Personality development priority in English youth system

What defines the success of a football academy? For those with a first team playing in the country’s top league, it’s all about the number of players who go on to play for the senior side.

Published: 02nd March 2020 10:04 AM  |   Last Updated: 02nd March 2020 10:04 AM   |  A+A-

(L to R) Chelsea youth coach Ian Howell with his counterparts Daniel Maye (Southampton) and Karl Brown (Manchester United) in Mumbai

Express News Service

CHENNAI: What defines the success of a football academy? For those with a first-team playing in the country’s top league, it’s all about the number of players who go on to play for the senior side. But in a country like England, where there are multiple state-of-the-art academies, it is impossible to expect teams vying for top honours to field a team full of youngsters.

While there are the likes of Marcus Rashford (Manchester United), Tammy Abraham (Chelsea) and Trent Alexander-Arnold (Liverpool), who have graduated from academies, it is unlikely to witness something like United’s Class of 92 again.

So what happens to those who do not make the cut? There is a possibility of loans and playing for other teams. But will that be at the same level? Maybe or maybe not. With these kids joining academies at a young age, there is much mental pressure to don the senior shirt. And as far as youth coaches are concerned, helping them deal with disappointment is one of the trickiest parts of their jobs. According to Southampton’s youth coach Daniel Maye, the key is to develop them as individuals and not just as players.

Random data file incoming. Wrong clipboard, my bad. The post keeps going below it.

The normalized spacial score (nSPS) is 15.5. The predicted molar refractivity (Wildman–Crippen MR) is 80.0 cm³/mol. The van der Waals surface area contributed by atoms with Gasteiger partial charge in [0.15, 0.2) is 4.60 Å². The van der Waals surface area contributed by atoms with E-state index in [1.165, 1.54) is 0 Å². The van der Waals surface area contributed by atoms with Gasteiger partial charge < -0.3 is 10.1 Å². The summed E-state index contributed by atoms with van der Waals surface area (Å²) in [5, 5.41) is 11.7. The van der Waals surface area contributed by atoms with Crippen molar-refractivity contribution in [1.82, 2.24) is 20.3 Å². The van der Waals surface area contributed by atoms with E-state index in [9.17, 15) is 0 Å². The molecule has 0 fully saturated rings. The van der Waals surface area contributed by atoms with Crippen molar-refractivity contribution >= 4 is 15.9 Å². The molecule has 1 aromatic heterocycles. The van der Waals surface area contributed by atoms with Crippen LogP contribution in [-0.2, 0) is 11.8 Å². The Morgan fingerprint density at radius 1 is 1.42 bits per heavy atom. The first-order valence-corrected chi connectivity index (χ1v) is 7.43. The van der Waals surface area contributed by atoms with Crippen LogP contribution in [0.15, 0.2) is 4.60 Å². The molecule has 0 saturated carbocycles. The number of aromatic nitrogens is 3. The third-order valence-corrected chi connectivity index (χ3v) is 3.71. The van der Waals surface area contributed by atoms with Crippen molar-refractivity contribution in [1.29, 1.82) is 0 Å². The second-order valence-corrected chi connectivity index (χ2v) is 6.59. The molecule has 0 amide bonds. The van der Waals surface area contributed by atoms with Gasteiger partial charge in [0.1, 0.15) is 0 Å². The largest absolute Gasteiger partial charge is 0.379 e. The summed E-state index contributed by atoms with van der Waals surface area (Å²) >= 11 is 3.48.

“At Southampton, our aim is to give all the lads a chance of coming through to play in the first team. Statistically, you can tell that it doesn’t happen for every single player. But the pathway is certainly there. We focus on many aspects (academics and personality), so that they can work in any industry. When our kids leave the programme, we try and get them into clubs. But a lot of our players have gone on to universities. And we help them to get into careers.

So you want them all to come through. But you have to be realistic and help them develop as persons,” Maye said. This is why most academies focus on academics and the holistic development of the kids. Patience is a key element for these institutions. One cannot expect these schools to produce world-class talents in hundreds and thousands every year. It is a long-term plan that has to be trusted.

“Results are important. It’s great if we win the FA Youth Cup and the Champions League. But ultimately we are judged on our players coming through to the first team. The support of the coaches in the development structure is equally important. So if the academy is not having successful results, we should know how to manage that and have a patient strategy for overall development,” opined Ian Howell, who has been Chelsea’s youth coach for 13 years. 

According to Karl Brown, who is United’s youth coach, the most difficult part of their jobs is off the pitch. In their teens, these kids go through big changes physically and mentally. Staying away from parents, the coaches are their mentors and a family away from home.

“We try to instil our culture and history in the players. A big part of our job is to be understanding. As a coach, I feel 80 per cent of the work is off the pitch. I think the work on the grass is the easy bit.”

RFYC graduates

Since its inception in 2015, the Reliance Foundation Young Champs’ (RFYC) first set of graduates are passing out this year. Eight players have come out from the first batch and some of them have already been approached by professional clubs.


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